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Evidence-Based Complementary and Alternative Medicine
Volume 2012, Article ID 785613, 5 pages
http://dx.doi.org/10.1155/2012/785613
Research Article

Does Acupuncture Needling Induce Analgesic Effects Comparable to Diffuse Noxious Inhibitory Controls?

1University Department of Anesthesiology and Pain Therapy, Inselspital Bern, 3010 Bern, Switzerland
2Faculty of Medical Sciences, Radboud University Nijmegen, 6500 HB Nijmegen, Nijmegen, The Netherlands
3Experimental Pain Research Laboratory, Centre for Sensory Motor Interaction, University of Aalborg, 9220 Aalborg, Denmark

Received 18 January 2011; Accepted 10 May 2011

Academic Editor: Fengxia Liang

Copyright © 2012 Juerg Schliessbach et al. This is an open access article distributed under the Creative Commons Attribution License, which permits unrestricted use, distribution, and reproduction in any medium, provided the original work is properly cited.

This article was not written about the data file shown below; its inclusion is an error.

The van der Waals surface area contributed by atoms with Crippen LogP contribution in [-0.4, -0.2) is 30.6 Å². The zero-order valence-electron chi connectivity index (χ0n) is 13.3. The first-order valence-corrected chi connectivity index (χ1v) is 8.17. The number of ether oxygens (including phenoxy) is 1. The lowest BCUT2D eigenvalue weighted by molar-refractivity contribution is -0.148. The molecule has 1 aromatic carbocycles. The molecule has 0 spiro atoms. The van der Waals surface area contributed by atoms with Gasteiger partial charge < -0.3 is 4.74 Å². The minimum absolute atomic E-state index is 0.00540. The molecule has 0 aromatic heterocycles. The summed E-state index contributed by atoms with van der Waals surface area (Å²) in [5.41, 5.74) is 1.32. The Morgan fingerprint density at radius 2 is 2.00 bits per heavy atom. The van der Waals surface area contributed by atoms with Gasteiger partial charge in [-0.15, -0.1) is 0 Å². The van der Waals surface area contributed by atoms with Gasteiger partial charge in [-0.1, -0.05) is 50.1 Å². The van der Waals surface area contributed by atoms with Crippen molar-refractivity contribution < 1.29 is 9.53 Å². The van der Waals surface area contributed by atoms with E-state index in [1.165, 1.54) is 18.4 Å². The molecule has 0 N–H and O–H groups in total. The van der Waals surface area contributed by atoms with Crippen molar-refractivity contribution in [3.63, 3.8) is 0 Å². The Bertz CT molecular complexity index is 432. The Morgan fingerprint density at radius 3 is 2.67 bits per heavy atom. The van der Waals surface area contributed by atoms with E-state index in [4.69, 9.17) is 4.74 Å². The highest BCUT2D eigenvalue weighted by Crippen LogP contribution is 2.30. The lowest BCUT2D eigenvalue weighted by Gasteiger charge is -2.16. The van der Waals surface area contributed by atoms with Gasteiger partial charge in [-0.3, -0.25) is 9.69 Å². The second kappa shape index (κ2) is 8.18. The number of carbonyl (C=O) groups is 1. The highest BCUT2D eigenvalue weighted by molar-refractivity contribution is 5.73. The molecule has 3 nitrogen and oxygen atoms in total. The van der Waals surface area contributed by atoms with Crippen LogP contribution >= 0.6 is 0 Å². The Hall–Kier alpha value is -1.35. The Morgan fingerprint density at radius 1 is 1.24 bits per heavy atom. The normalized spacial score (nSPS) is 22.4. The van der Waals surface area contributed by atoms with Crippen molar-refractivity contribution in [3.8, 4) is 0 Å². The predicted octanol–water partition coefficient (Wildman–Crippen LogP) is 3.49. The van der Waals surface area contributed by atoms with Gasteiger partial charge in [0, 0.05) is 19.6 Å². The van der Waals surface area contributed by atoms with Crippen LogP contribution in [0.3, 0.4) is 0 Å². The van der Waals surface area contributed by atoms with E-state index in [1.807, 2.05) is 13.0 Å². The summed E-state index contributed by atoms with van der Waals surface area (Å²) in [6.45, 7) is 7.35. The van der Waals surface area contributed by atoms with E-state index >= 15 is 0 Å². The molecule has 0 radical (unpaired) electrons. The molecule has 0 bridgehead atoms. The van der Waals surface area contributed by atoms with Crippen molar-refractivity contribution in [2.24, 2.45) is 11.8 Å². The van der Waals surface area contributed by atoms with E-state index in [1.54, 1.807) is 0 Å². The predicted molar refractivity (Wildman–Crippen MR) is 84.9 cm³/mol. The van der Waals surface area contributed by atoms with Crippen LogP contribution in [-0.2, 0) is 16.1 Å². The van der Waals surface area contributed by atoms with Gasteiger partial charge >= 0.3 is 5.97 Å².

Abstract

Diffuse noxious inhibitory control (DNIC) is described as one possible mechanism of acupuncture analgesia. This study investigated the analgesic effect of acupuncture without stimulation compared to nonpenetrating sham acupuncture (NPSA) and cold-pressor-induced DNIC. Forty-five subjects received each of the three interventions in a randomized order. The analgesic effect was measured using pressure algometry at the second toe before and after each of the interventions. Pressure pain detection threshold (PPDT) rose from 299 kPa (SD 112 kPa) to 364 kPa (SD 144), 353 kPa (SD 135), and 467 kPa (SD 168) after acupuncture, NPSA, and DNIC test, respectively. There was no statistically significant difference between acupuncture and NPSA at any time, but a significantly higher increase of PPDT in the DNIC test compared to acupuncture and NPSA. PPDT decreased after the DNIC test, whereas it remained stable after acupuncture and NPSA. Acupuncture needling at low pain stimulus intensity showed a small analgesic effect which did not significantly differ from placebo response and was significantly less than a DNIC-like effect of a painful noninvasive stimulus.